Boeing’s executives in Chicago seem to have forgotten that their most powerful competitive advantage always has been — and continues to be — its workforce here at home.
BOEING executives are gushing over the company’s stock, up a whopping 58 percent over the last 12 months. Washington state’s homegrown aerospace giant left the Paris Air Show with 571 orders worth $75 billion. Its chief competitor, Airbus, had 336.
A fourth of Boeing’s air-show orders were for the 737 MAX 10, built by Boeing Machinists right here in the Puget Sound region. After a successful launch in Paris, Boeing’s top marketing officer said the newest 737 derivative was “clearly the star of the show.” Boeing already has more than 300 orders for the 777X, still three years from rolling off the production line.
The company is enjoying simultaneously robust outlooks in both commercial and defense. That’s what makes Boeing’s recent job cuts, its deepest in more than a decade, even more upsetting.
When a company is thriving, it’s often taken for granted that the employees who make it possible are sharing in the success. That’s the way it used to be for generations of Boeing Machinist families. It made for a good living for hundreds of thousands of people, who spent their hard-earned dollars in the Seattle area.
The success-sharing model also made Boeing the most innovative and productive aerospace company the world has ever seen. Its dedicated and skilled workforce, who for a century have tackled every challenge in front of them, continue to make the industry’s most advanced — and profitable — aircraft. This year, Boeing reported a second-quarter net profit of $1.8 billion.
But at a time when many North American companies are bringing work home, Boeing is doing the opposite. Thus far in 2017, the company has shed more than 6,000 jobs, some 4 percent of its workforce, most of them in Washington state. Over the past four years, Boeing has reduced its Seattle-area workforce by more than 20,000.
Boeing’s pursuit of short-term profit for stockholders and executives is not only repulsive; it threatens the long-term viability of the entire North American aerospace industry. The Machinists Union has been sounding the alarm about this for decades. State lawmakers in Olympia should take the advice of more than 30,000 Machinists Union District 751 members who for years have advocated for common sense legislation tying the company’s eligibility for taxpayer dollars to the number of people the company employs in Washington state. Working families in the Puget Sound need this protection now.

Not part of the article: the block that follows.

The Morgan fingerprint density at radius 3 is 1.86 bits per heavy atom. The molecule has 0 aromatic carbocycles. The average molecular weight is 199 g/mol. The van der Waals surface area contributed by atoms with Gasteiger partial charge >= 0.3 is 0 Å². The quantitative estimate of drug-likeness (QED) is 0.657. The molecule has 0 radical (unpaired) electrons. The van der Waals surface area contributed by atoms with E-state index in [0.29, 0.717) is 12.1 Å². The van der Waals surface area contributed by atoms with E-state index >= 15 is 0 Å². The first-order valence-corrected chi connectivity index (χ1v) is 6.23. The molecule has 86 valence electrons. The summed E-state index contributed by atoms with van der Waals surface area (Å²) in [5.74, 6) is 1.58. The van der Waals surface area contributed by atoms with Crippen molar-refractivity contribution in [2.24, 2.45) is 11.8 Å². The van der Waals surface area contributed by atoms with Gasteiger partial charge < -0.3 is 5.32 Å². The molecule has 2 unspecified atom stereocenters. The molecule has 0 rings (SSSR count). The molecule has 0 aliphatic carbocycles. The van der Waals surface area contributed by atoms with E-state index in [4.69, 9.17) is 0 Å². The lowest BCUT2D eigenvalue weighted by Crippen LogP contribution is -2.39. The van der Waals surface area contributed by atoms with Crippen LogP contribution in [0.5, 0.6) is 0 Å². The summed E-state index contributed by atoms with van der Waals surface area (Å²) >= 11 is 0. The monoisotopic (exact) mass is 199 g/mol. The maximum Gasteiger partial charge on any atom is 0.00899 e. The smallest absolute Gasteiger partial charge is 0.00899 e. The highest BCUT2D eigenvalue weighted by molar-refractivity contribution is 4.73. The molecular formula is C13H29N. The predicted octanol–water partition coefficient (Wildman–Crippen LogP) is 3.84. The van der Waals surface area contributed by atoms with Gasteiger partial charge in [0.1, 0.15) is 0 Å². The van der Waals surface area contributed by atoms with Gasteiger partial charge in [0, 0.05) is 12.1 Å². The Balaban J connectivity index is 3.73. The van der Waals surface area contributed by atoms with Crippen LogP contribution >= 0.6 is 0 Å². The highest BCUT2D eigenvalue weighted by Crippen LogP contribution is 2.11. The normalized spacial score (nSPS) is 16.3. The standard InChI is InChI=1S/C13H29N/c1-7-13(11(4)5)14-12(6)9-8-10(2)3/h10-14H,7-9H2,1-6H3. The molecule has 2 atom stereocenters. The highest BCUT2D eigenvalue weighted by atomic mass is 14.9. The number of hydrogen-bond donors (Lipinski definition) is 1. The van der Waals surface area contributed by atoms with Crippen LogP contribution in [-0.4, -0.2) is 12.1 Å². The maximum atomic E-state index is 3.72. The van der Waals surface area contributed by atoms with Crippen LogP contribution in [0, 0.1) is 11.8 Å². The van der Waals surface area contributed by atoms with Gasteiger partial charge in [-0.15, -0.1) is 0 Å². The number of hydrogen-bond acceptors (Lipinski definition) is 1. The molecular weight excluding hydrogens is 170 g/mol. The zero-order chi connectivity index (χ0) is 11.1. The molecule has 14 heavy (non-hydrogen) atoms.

Boeing will soon open a 737 finishing center in China, and a Boeing titanium plant will begin operations in Russia next summer. Many of the parts and components for the 737 and 787 are already produced overseas, including wings for the 787.
When our work leaves, so does our research and development superiority. China’s first modern large jet, the C919, made by the state-owned aerospace manufacturer Comac, celebrated its maiden flight this year. It’s a matter of when, not if, China begins challenging Boeing for jet orders. If Boeing thinks Europe gives Airbus an unfair advantage now, just wait until the Chinese government puts its full attention toward making itself the world’s leading aerospace manufacturer.
Boeing helped create the global competition the company most often blames for layoffs. Its executives in Chicago seem to have forgotten that their most powerful competitive advantage always has been — and continues to be — its workforce here at home. The skill, knowledge and ideas of Boeing Machinists are critical in an industry that demands constant innovation now more than ever.
Foreign competitors took note of our success, and now they’re doubling down on recruiting and training the next generation of aerospace workers to challenge Boeing’s dominance. They’ve seen how aerospace manufacturing brings investment on a larger scale than almost any other industry. It means good jobs, stronger communities and a better life for working people.
If North American manufacturing is to make a comeback, we must preserve and grow skilled, good-paying aerospace jobs. We can start by demanding that Boeing, which will receive $8.7 billion from Washington state taxpayers over 25 years, bring our jobs home.